The New York Times, Jan. 16, 2020
China’s Birthrate Hits Historic Low, in Looming Crisis for Beijing
“It’s a society where nobody wants to get married and people can’t afford to have children,” said Wang Feng, a professor of sociology at the University of California, Irvine. “On a deeper level, you would have to think about what kind of society China will become, not just demographically, but socially.” [Subscription required, campus-wide access provided by UCI Libraries. Sign-up here: AccessNYT.com]
Time Magazine/Bloomberg, Jan. 17, 2020
China’s Birthrate Sank to Lowest Level on Record Last Year
“The historically low number of births in part reflects declining birth numbers since the 1990s, but also reveals something much more profound about the social transformations that are still unfolding in China, and can be worrisome,” said Wang Feng, a sociology professor at the University of California at Irvine.
Daily Pilot, Jan. 17, 2020
O.C. artist Roxanne Varzi shares her border-crossing work that resists media clichés about Iran
Roxanne Varzi — a local writer, filmmaker, multimedia artist and UC Irvine professor of cultural anthropology — begins with a disclaimer: if anyone is expecting her to play the role of a political correspondent or explain yet another rising wave of Islamophobia in the U.S., it’s a good time to leave and check out the eateries nearby. She has come to speak to her audience, first and foremost, as a storyteller and an artist. [Subscription required, you can request an electronic copy of the article by sending an email to email@example.com.]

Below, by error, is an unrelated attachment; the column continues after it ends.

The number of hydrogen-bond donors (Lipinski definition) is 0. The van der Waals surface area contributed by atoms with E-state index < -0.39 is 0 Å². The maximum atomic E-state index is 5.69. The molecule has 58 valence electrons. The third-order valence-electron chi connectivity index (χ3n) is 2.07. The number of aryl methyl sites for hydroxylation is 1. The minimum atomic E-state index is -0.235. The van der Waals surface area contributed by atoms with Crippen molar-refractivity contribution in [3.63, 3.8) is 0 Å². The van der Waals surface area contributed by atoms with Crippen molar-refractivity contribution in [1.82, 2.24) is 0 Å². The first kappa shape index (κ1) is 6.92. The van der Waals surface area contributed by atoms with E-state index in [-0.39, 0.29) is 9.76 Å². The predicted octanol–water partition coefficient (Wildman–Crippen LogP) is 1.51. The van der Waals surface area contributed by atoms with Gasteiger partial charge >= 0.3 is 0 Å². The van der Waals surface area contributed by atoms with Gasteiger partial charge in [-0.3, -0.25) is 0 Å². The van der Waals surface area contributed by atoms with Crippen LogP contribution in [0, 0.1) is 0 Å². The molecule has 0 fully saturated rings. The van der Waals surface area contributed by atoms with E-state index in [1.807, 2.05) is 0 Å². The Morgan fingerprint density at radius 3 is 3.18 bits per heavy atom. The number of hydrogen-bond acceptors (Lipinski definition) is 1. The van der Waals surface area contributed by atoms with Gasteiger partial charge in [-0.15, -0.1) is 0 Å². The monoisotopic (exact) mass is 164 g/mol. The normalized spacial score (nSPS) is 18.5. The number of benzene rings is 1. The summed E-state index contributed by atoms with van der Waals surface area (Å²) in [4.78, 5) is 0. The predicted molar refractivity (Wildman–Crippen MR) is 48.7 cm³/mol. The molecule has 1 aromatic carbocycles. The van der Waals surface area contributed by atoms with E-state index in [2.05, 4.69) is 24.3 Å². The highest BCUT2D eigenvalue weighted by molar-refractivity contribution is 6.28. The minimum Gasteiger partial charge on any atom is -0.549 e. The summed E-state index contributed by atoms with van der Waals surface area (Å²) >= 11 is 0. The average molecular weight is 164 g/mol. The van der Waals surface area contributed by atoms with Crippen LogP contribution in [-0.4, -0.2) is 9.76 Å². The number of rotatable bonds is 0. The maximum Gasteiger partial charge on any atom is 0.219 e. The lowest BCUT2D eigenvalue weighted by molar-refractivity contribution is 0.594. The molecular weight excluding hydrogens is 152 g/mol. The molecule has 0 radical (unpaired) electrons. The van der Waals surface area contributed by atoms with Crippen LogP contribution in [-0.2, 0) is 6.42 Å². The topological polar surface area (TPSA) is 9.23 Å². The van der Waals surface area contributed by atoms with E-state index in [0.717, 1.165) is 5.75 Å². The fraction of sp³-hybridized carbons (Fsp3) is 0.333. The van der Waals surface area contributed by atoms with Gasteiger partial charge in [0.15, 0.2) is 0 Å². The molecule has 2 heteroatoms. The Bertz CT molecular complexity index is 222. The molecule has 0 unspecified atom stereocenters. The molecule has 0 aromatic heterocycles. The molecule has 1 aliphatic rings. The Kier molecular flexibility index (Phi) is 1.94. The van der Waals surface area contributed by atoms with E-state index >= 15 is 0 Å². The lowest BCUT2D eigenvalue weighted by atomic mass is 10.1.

EdSource, Jan. 17, 2020
Leaders selected in California’s unprecedented searches will help shape future of higher education
Dashay Richmond, a UC Irvine senior who is board chair of the systemwide UC Student Association, said he hopes the next UC system president comes directly from higher education and is “someone who knows how to navigate the system” without a training period. … Students’ basic needs, such as trying to afford housing and food along with tuition, should top the candidates’ agenda, he added.
Women’s Health, Jan. 16, 2020
13 Best Puzzles For Adults Who Want To Challenge Their Brain In The Most Fun Way Possible
You can’t just piece together the same picture over and over, though. The key is mixing it up, says Craig Stark, PhD, research fellow for the Center for the Neurobiology of Learning and Memory at University of California-Irvine. You have to “challenge yourself to learn and do something new,” he explains, in order to induce great effects in the brain. “Memory gets better, new neurons are borne into parts of the hippocampus, and there is neurotrophic growth.” Translation: Your brain gets spiffier.
Previously “In the News”